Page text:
HOUSE/SENATE BILL No. _________ By Representatives/Senators ______________ Section 1. Title. This Act may be known and cited as the “Pain Medicine Education Act.” Section 2. Legislative Findings and Purposes. (a) The Legislature of the State of [Insert name of State] finds that: (1) (2) One goal of medicine is to relieve suffering. Inadequate pain relief is a serious public health problem in the United States, especially for those with chronic pain, the terminally ill, or those who are otherwise in the last stages of life. Approximately 80 [or other number based on studies or other evidence] percent of chronic-pain patients in this State do not receive adequate treatment for their pain symptoms. Clinical experience demonstrates that adequate pain management leads to enhanced functioning and increased quality of life, while uncontrolled pain contributes to disability and despair. Every person dies, suffers, and experiences pain at some point in his or her life. Diagnosis and treatment of pain is integral to the practice of medicine and appropriate management for each patient is the responsibility of the treating physician. Inappropriate pain treatment may result from healthcare providers’ lack of knowledge about pain management. All healthcare providers should become knowledgeable about assessing patients’ pain and effective methods of pain treatment, as well as statutory requirements for prescribing controlled substances. Many healthcare providers are ill-informed about current and effective management techniques for patients’ pain symptoms because this topic is not adequately addressed in the normal course of healthcare provider schools’ curricula.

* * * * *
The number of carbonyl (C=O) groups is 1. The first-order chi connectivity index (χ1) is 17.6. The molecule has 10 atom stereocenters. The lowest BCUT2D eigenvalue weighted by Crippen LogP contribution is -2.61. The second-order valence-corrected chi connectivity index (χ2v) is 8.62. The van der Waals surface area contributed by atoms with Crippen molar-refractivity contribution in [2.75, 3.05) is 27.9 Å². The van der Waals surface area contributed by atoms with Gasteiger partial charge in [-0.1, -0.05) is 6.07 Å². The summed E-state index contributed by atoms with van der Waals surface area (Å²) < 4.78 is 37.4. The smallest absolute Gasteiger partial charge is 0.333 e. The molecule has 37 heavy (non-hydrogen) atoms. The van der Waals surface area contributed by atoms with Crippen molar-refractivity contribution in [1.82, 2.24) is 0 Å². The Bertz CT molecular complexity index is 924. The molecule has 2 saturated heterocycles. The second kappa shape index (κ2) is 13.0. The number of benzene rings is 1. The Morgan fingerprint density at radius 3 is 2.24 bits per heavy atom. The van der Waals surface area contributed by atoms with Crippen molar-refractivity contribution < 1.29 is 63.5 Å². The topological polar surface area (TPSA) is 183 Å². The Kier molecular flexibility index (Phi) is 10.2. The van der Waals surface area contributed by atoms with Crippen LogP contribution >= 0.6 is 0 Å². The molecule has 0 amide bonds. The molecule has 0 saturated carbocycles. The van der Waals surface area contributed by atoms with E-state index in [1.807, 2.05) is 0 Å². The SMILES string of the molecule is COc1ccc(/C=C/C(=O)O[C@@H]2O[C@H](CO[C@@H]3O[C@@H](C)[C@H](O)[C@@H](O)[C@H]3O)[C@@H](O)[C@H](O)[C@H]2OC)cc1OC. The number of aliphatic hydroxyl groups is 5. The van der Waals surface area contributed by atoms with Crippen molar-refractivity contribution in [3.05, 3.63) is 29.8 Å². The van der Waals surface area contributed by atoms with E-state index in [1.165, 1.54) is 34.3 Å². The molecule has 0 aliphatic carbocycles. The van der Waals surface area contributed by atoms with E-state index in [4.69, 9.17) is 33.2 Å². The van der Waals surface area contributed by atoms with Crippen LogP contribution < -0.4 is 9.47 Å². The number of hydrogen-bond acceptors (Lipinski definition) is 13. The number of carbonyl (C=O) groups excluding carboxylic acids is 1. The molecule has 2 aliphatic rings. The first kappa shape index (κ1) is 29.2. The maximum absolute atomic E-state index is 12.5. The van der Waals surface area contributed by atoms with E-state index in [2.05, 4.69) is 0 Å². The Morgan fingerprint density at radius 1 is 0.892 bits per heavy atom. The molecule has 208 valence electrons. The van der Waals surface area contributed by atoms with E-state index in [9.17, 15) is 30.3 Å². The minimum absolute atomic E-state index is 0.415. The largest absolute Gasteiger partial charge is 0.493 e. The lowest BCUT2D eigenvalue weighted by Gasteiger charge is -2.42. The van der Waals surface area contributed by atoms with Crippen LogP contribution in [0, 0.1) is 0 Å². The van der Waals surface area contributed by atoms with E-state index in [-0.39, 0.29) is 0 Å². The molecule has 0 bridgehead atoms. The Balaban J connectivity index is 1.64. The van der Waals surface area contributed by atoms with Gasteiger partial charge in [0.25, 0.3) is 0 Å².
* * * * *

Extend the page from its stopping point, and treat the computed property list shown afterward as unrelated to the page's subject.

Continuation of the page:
(3)

(4)

(5) (6)

(7)

Defending Life 2011

653 (8) (9) With proper management techniques, chronic pain may be reduced in the overwhelming majority of suffering patients. Controlled substances, including opioid analgesics, may be essential in the courses of treatment for all types of pain and are, therefore, necessary to the public health. Healthcare professionals’ education has not provided appropriate training in the use of opioid medications for chronic pain. Patient pain should be assessed and treated promptly, and the quantity and frequency of doses should be adjusted to the intensity, duration of the pain, and treatment outcomes. Tolerance and physical dependence are normal consequences of sustained use of opioid analgesics and are not the same as addiction. The [Legislature] recognizes that some types of pain cannot be completely relieved.

(10) (11)

(12) (13) (b)

The [Legislature’s] purpose in promulgating this Act is to further the important and compelling societal interests of: (1) Expanding the opportunities for medical students, residents, and other healthcare providers to gain experience in treating severe pain symptoms in suffering patients. Ensuring the best possible medical care for all patients suffering from intractable and chronic pain. Improving the quality of life for all chronic pain sufferers, especially those in the last stages of life, by ensuring that patients undergo a peaceful, natural, and, as much as possible, pain-free end-of-life experience. Reducing patient requests for physician-assisted suicide (PAS) by addressing patient issues that may lead to depression and despair, the root causes and most-cited motivations for PAS. Broadening patient autonomy by presenting the greatest number of possible options for treatment through consultation with adequately knowledgeable physicians.

(2) (3)

(4)

(5)